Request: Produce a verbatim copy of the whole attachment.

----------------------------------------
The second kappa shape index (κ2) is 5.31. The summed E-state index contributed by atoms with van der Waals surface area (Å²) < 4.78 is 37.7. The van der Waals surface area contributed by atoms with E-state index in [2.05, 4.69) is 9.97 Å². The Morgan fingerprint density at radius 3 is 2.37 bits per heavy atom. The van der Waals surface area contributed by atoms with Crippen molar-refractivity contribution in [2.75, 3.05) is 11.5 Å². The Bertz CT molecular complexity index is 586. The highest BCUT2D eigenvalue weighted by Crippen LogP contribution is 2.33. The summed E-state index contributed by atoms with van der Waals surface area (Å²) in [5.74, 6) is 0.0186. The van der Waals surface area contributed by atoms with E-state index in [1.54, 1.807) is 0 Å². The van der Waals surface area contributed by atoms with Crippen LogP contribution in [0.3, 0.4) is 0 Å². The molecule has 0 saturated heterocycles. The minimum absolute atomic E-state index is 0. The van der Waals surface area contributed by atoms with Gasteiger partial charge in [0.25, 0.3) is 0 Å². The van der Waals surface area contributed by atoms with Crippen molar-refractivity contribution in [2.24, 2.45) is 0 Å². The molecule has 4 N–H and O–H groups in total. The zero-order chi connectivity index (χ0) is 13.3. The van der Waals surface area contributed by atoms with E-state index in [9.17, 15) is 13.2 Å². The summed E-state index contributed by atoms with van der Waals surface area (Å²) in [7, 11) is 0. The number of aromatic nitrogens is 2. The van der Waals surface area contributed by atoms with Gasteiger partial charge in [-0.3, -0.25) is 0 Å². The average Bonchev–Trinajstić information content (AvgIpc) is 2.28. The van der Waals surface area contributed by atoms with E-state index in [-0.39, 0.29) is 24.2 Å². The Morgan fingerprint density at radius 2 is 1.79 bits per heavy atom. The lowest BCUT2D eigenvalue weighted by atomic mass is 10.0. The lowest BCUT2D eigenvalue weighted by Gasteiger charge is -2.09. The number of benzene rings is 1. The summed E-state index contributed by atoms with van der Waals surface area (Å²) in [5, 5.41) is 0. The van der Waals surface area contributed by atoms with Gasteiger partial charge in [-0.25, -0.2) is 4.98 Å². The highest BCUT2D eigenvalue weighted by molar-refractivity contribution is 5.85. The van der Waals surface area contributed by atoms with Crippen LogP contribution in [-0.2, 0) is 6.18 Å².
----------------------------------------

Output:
The second kappa shape index (κ2) is 5.31. The summed E-state index contributed by atoms with van der Waals surface area (Å²) < 4.78 is 37.7. The van der Waals surface area contributed by atoms with E-state index in [2.05, 4.69) is 9.97 Å². The Morgan fingerprint density at radius 3 is 2.37 bits per heavy atom. The van der Waals surface area contributed by atoms with Crippen molar-refractivity contribution in [2.75, 3.05) is 11.5 Å². The Bertz CT molecular complexity index is 586. The highest BCUT2D eigenvalue weighted by Crippen LogP contribution is 2.33. The summed E-state index contributed by atoms with van der Waals surface area (Å²) in [5.74, 6) is 0.0186. The van der Waals surface area contributed by atoms with E-state index in [1.54, 1.807) is 0 Å². The van der Waals surface area contributed by atoms with Crippen LogP contribution in [0.3, 0.4) is 0 Å². The molecule has 0 saturated heterocycles. The minimum absolute atomic E-state index is 0. The van der Waals surface area contributed by atoms with Gasteiger partial charge in [0.25, 0.3) is 0 Å². The van der Waals surface area contributed by atoms with Crippen molar-refractivity contribution in [2.24, 2.45) is 0 Å². The molecule has 4 N–H and O–H groups in total. The zero-order chi connectivity index (χ0) is 13.3. The van der Waals surface area contributed by atoms with E-state index in [9.17, 15) is 13.2 Å². The summed E-state index contributed by atoms with van der Waals surface area (Å²) in [7, 11) is 0. The number of aromatic nitrogens is 2. The van der Waals surface area contributed by atoms with Gasteiger partial charge in [-0.3, -0.25) is 0 Å². The average Bonchev–Trinajstić information content (AvgIpc) is 2.28. The van der Waals surface area contributed by atoms with E-state index in [-0.39, 0.29) is 24.2 Å². The Morgan fingerprint density at radius 2 is 1.79 bits per heavy atom. The lowest BCUT2D eigenvalue weighted by atomic mass is 10.0. The lowest BCUT2D eigenvalue weighted by Gasteiger charge is -2.09. The number of benzene rings is 1. The summed E-state index contributed by atoms with van der Waals surface area (Å²) in [5, 5.41) is 0. The van der Waals surface area contributed by atoms with Gasteiger partial charge in [-0.25, -0.2) is 4.98 Å². The highest BCUT2D eigenvalue weighted by molar-refractivity contribution is 5.85. The van der Waals surface area contributed by atoms with Crippen LogP contribution in [-0.2, 0) is 6.18 Å².